After tossing a grenade that threatens to blow up a massive COVID relief and government funding bill and force a government shutdown in the midst of a pandemic, President Donald Trump was golfing on Christmas for a second straight day.
Failure to agree on the bill could deny checks to millions of Americans on the brink.
Trump had no events on his public schedule on the first day of his winter vacation Thursday, but traveled to his Palm Beach golf club, where he was spotted by CNN cameras on the links. Reporters were given no details of his schedule for the day, but told that, “As the Holiday season approaches, President Trump will continue to work tirelessly for the American People. His schedule includes many meetings and calls.”
Trump’s departure came as Washington was still reeling over his surprise, eleventh-hour demand that an end-of-year spending bill that congressional leaders spent months negotiating give most Americans $2,000 COVID relief checks — far more than the $600 members of his own party had agreed to. The idea was swiftly rejected by House Republicans during a rare Christmas Eve session, leaving the proposal in limbo.
The bipartisan compromise had been considered a done deal and had won sweeping approval in the House and Senate this week after the White House assured GOP leaders that Trump supported it. If Trump refuses to sign the deal, which is attached to a $1.4 trillion government funding bill, it will force a federal government shutdown, in addition to delaying aid checks and halting unemployment benefits and eviction protections in the midst of the most dire stretch of the pandemic.
It was an apparent act of antagonism toward congressional Republicans from a president who has been raging over his Nov. 3 loss to President-elect Joe Biden and trying to come up with new, increasingly outrageous schemes to try to overturn the results of a Democratic election. He has been egged on by allies like his lawyer, former New York mayor Rudy Giuliani, who accompanied the president to Florida aboard Air Force One.
Trump’s ire has been focused, in part, on Republicans in Congress whom he believes have been insufficiently supportive of his quest to delegitimize Biden’s win by lobbing unfounded claims of mass voter fraud before Congress meets to tally the Electoral College votes on Jan. 6.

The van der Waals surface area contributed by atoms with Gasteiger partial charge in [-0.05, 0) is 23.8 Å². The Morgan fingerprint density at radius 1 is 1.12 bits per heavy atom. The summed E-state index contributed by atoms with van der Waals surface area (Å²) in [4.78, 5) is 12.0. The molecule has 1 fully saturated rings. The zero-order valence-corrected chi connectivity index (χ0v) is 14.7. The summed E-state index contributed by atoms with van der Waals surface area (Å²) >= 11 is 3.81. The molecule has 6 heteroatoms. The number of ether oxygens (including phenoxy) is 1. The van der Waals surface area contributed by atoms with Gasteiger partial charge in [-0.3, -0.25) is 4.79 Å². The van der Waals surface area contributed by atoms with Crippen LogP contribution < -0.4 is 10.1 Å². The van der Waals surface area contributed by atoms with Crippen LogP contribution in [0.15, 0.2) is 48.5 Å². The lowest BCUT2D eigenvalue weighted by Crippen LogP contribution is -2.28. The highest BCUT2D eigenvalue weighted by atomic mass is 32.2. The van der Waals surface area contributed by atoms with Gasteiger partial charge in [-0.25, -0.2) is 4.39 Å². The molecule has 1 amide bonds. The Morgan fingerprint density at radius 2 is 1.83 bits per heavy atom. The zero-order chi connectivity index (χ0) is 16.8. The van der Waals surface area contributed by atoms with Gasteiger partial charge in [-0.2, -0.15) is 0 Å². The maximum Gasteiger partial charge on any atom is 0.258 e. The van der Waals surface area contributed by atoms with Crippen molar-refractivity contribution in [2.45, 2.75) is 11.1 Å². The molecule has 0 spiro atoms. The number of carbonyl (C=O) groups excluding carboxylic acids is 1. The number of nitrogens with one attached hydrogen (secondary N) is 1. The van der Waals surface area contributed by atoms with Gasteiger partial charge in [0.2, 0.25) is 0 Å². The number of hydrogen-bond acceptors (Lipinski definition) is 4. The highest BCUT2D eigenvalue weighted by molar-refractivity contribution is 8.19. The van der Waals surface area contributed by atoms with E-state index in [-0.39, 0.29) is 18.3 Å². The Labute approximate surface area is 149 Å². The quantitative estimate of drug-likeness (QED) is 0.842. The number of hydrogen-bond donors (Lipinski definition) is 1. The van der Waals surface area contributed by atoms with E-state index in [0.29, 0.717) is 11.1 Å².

In Florida, Trump continued to rail against the results, complaining to members that he had been robbed of the election and voicing frustrations about the year-end spending bill.
“At a meeting in Florida today, everyone was asking why aren’t the Republicans up in arms & fighting over the fact that the Democrats stole the rigged presidential election?” Trump tweeted after he’d returned to his private Mar-a-Lago club. “Especially in the Senate, they said, where you helped 8 Senators win their races.”
“I will NEVER FORGET!” he wrote in another,
The statements underscored concerns that Trump is blowing up negotiations to punish lawmakers for what he sees as their insufficient support loyalty.
Trump has provided no credible evidence to support his election claims, which have also been refuted by a long list of officials, from former Attorney General William Barr to Republican governors, judges and local election administrators.
Meanwhile, the nation continues to reel as the coronavirus spreads, with record infections and hospitalizations and more than 327,000 now dead. And millions are now facing the prospect of spending the holidays alone or struggling to make ends meet without adequate income, food or shelter thanks to the pandemic’s economic toll.
To mark the holiday, the president and first lady Melania Trump tweeted out a pre-recorded video message in which they wished Americans a Merry Christmas and thanked first responders and members of the military.
“As you know, this Christmas is different than years past,” said Mrs. Trump, who focused on the acts of “kindness and courage” the pandemic had inspired .
Trump hailed the vaccine doses now being delivered and thanked those responsible. “It is a truly a Christmas miracle,” he said.
Meanwhile, Democratic House Speaker Nancy Pelosi and Treasury Secretary Steven Mnuchin have been trying to salvage the year-end legislation to try to prevent a shutdown. Democrats will recall House lawmakers to Washington for a vote Monday on Trump’s $2,000 proposal, though it would likely die in the GOP-controlled Senate. They are also considering a Monday vote on a stop-gap measure to at least avert a federal shutdown and keep the government running until Biden is inaugurated Jan. 20.
In addition to the relief checks, the COVID bill that passed would establish a temporary $300 per week supplemental jobless benefit, provide a new round of subsidies for hard-hit businesses, restaurants and theaters and money for schools, and provide money for health care providers and to help with COVID vaccine distribution.